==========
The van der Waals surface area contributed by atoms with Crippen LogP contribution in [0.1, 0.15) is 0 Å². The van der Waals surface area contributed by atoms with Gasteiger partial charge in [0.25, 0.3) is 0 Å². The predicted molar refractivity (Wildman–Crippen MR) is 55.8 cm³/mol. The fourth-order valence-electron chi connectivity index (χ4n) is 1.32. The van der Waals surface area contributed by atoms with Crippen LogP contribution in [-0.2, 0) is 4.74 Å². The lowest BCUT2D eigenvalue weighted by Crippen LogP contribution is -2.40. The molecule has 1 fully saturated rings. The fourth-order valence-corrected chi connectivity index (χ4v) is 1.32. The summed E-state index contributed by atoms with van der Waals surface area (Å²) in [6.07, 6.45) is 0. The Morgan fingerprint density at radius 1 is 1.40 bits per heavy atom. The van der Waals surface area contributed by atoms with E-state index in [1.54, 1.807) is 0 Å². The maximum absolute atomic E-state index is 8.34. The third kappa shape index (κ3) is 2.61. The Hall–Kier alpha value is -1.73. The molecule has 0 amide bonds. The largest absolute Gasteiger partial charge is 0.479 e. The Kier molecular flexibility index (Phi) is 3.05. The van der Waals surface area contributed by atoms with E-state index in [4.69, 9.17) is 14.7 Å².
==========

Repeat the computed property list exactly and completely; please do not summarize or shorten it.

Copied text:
The van der Waals surface area contributed by atoms with Crippen LogP contribution in [0.1, 0.15) is 0 Å². The van der Waals surface area contributed by atoms with Gasteiger partial charge in [0.25, 0.3) is 0 Å². The predicted molar refractivity (Wildman–Crippen MR) is 55.8 cm³/mol. The fourth-order valence-electron chi connectivity index (χ4n) is 1.32. The van der Waals surface area contributed by atoms with Crippen LogP contribution in [-0.2, 0) is 4.74 Å². The lowest BCUT2D eigenvalue weighted by Crippen LogP contribution is -2.40. The molecule has 1 fully saturated rings. The fourth-order valence-corrected chi connectivity index (χ4v) is 1.32. The summed E-state index contributed by atoms with van der Waals surface area (Å²) in [6.07, 6.45) is 0. The Morgan fingerprint density at radius 1 is 1.40 bits per heavy atom. The van der Waals surface area contributed by atoms with E-state index in [1.54, 1.807) is 0 Å². The maximum absolute atomic E-state index is 8.34. The third kappa shape index (κ3) is 2.61. The Hall–Kier alpha value is -1.73. The molecule has 0 amide bonds. The largest absolute Gasteiger partial charge is 0.479 e. The Kier molecular flexibility index (Phi) is 3.05. The van der Waals surface area contributed by atoms with E-state index in [4.69, 9.17) is 14.7 Å².